“We’ve found that Komatsu excavators not only have the strength to handle the deeper digs and run attachments such as the hammer, but are faster than competitive brands we’ve tried,” said Forrest. “That’s been the case with every one we’ve tried, from the PC78 up to the PC400. One size we really like is the PC88, which we have several of, because they can work in open areas or confined spaces equally well. Komatsu is our operators’ excavator of choice.”

Paragon Contractors also chooses Komatsu dozers and wheel loaders, including an award-winning D51EX-22 dozer with the slant-nose design. Equipped with a Topcon GPS system, Paragon used the D51 for much of the grade work on OneOK Field. “The D51 is a very versatile machine,” Forrest pointed out. “It’s the right size for many applications, including mass and final grading. It’s the most requested machine by our superintendents.”

To house and service its equipment, Paragon Contractors is building a new shop facility next to its asphalt plant and just around the corner from Kirby-Smith’s Tulsa branch. “We’ve built a great relationship with Kirby-Smith and our Territory Manager Dan Rutz,” said Forrest. “We service our machinery with parts and support from Kirby-Smith as needed. Anytime we need something, I know I can call Dan or anyone else there and get a quick response.”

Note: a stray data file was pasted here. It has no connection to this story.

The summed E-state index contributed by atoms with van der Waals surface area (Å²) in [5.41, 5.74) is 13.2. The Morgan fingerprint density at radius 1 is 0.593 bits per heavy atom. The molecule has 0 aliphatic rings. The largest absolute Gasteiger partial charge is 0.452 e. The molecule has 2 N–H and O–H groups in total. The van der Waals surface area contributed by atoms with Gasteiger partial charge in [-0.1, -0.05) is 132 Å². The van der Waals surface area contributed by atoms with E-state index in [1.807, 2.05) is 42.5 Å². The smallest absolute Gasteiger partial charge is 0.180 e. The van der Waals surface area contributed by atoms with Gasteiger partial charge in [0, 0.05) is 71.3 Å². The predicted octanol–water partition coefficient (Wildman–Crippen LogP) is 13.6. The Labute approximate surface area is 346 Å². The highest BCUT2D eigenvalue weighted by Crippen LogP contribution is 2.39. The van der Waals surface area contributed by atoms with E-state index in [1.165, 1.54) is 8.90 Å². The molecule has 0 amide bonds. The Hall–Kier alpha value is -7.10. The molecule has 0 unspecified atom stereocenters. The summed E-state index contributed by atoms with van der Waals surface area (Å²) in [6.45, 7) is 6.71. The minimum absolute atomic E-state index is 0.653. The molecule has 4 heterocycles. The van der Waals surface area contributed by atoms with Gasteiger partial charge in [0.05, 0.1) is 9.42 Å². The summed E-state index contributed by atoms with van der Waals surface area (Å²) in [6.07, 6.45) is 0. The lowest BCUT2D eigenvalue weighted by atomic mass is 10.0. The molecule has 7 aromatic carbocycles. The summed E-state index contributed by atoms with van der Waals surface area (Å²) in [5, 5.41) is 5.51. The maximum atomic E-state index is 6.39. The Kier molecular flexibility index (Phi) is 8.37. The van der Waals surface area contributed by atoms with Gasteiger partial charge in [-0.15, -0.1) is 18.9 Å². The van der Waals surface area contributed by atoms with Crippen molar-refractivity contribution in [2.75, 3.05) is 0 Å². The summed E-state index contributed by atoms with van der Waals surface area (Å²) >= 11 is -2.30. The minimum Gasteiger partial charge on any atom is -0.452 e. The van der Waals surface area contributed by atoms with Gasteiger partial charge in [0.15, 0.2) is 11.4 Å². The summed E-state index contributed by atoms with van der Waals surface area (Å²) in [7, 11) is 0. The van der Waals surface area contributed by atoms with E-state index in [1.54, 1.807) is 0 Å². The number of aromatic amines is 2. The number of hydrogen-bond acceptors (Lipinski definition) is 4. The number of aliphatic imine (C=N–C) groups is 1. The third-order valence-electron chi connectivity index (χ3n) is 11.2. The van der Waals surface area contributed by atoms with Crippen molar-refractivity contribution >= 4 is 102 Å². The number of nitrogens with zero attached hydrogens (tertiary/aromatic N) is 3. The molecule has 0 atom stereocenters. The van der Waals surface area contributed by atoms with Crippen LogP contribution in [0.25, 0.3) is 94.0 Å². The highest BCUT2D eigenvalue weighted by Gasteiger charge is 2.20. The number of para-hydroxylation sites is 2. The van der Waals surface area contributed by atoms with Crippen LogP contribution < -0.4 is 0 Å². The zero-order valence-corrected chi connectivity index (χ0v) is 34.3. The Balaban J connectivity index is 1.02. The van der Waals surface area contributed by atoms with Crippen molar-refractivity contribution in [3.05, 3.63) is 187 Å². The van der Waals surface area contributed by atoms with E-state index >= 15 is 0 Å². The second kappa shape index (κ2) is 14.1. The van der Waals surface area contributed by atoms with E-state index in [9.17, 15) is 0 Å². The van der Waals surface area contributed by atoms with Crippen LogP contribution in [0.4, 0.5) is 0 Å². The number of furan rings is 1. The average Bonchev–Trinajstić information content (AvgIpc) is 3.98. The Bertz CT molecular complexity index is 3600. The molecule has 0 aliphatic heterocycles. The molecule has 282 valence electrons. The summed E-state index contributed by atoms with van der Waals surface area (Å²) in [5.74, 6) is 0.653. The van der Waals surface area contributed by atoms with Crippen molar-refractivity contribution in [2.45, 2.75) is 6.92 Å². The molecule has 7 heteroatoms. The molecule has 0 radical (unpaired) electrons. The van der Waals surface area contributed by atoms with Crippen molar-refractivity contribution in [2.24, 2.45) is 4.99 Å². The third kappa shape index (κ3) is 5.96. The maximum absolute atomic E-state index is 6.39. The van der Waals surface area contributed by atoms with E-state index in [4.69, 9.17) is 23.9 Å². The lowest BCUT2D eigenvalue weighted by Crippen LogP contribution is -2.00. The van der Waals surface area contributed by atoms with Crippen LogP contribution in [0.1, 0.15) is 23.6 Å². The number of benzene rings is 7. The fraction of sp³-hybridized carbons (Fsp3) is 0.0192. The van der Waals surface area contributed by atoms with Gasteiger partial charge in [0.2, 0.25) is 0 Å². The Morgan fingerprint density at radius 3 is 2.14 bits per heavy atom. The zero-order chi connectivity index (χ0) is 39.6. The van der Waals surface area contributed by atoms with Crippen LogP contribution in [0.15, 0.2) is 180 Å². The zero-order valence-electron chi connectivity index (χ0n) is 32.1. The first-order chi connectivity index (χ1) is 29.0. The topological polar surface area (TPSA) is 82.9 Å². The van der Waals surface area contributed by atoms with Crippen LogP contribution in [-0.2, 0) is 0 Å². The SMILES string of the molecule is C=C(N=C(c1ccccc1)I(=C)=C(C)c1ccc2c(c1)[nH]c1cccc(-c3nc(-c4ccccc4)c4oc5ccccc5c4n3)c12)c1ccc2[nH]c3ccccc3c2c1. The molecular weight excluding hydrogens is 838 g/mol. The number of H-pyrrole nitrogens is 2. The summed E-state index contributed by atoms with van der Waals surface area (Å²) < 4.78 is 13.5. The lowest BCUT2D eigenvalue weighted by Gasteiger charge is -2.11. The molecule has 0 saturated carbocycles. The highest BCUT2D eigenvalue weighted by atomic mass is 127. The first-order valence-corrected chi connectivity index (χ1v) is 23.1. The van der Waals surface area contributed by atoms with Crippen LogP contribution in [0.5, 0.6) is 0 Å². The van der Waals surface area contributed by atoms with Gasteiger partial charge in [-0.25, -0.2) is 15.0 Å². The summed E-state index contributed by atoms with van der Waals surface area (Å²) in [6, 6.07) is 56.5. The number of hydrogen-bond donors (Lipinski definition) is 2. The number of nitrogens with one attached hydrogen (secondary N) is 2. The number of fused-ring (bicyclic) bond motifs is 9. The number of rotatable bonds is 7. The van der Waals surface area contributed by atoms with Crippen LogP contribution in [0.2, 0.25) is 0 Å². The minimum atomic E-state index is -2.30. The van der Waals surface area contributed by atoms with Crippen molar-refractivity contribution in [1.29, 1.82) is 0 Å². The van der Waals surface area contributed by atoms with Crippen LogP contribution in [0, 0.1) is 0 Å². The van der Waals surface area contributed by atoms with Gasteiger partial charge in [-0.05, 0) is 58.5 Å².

Putting plans in place

While he had no plans for Paragon Contractors to grow so big so quickly, Forrest does have plans for where the company is headed in the near future. Controlled growth and efficiency head the list.

“We’re not trying to be the biggest company on the block, but one that’s competitive and can get the job done to our customers’ satisfaction and schedule. We have the resources and personnel in place that make that a strength of Paragon’s. Our current focus is continuing to build our efficiency. We’ve grown very quickly in the past five years to meet customer demands and set ourselves up for success in this market. Now that we’ve done that, it’s time to assess and look at long-term plans. We’re comfortable with where we’re at and where we’re going.”